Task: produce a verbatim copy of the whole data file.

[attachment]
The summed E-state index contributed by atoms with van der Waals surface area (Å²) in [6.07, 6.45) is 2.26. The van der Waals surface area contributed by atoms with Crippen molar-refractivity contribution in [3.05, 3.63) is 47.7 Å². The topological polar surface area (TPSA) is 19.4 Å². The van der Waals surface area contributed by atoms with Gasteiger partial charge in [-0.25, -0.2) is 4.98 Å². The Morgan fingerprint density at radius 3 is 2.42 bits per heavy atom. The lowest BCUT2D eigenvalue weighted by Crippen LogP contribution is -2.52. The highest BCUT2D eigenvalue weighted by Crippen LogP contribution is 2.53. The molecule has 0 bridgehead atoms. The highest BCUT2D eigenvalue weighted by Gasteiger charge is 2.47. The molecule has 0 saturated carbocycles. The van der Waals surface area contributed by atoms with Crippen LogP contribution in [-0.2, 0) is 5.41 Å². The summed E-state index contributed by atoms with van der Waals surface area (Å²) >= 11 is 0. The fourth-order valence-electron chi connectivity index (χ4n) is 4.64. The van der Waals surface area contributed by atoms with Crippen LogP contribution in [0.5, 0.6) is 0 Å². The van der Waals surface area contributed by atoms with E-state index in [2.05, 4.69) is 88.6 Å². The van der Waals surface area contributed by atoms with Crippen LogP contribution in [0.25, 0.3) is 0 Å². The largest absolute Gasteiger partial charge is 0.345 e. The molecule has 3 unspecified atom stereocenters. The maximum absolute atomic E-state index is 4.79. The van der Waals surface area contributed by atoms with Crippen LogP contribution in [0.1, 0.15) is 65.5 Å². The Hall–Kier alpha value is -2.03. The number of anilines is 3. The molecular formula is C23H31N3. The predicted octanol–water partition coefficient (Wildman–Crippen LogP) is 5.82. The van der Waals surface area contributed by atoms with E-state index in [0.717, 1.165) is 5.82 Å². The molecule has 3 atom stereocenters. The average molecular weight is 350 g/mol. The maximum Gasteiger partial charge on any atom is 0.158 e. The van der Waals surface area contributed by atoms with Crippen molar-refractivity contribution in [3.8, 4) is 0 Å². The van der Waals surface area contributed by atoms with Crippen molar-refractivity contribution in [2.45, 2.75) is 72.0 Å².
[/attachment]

The summed E-state index contributed by atoms with van der Waals surface area (Å²) in [6.07, 6.45) is 2.26. The van der Waals surface area contributed by atoms with Crippen molar-refractivity contribution in [3.05, 3.63) is 47.7 Å². The topological polar surface area (TPSA) is 19.4 Å². The van der Waals surface area contributed by atoms with Gasteiger partial charge in [-0.25, -0.2) is 4.98 Å². The Morgan fingerprint density at radius 3 is 2.42 bits per heavy atom. The lowest BCUT2D eigenvalue weighted by Crippen LogP contribution is -2.52. The highest BCUT2D eigenvalue weighted by Crippen LogP contribution is 2.53. The molecule has 0 bridgehead atoms. The highest BCUT2D eigenvalue weighted by Gasteiger charge is 2.47. The molecule has 0 saturated carbocycles. The van der Waals surface area contributed by atoms with Crippen LogP contribution in [-0.2, 0) is 5.41 Å². The summed E-state index contributed by atoms with van der Waals surface area (Å²) >= 11 is 0. The fourth-order valence-electron chi connectivity index (χ4n) is 4.64. The van der Waals surface area contributed by atoms with Crippen LogP contribution in [0.5, 0.6) is 0 Å². The van der Waals surface area contributed by atoms with E-state index in [2.05, 4.69) is 88.6 Å². The van der Waals surface area contributed by atoms with Crippen LogP contribution in [0.25, 0.3) is 0 Å². The largest absolute Gasteiger partial charge is 0.345 e. The molecule has 3 unspecified atom stereocenters. The maximum absolute atomic E-state index is 4.79. The van der Waals surface area contributed by atoms with Crippen LogP contribution in [0.1, 0.15) is 65.5 Å². The Hall–Kier alpha value is -2.03. The number of anilines is 3. The molecular formula is C23H31N3. The predicted octanol–water partition coefficient (Wildman–Crippen LogP) is 5.82. The van der Waals surface area contributed by atoms with E-state index in [0.717, 1.165) is 5.82 Å². The molecule has 3 atom stereocenters. The average molecular weight is 350 g/mol. The maximum Gasteiger partial charge on any atom is 0.158 e. The van der Waals surface area contributed by atoms with Crippen molar-refractivity contribution in [3.8, 4) is 0 Å². The van der Waals surface area contributed by atoms with Crippen molar-refractivity contribution in [2.45, 2.75) is 72.0 Å².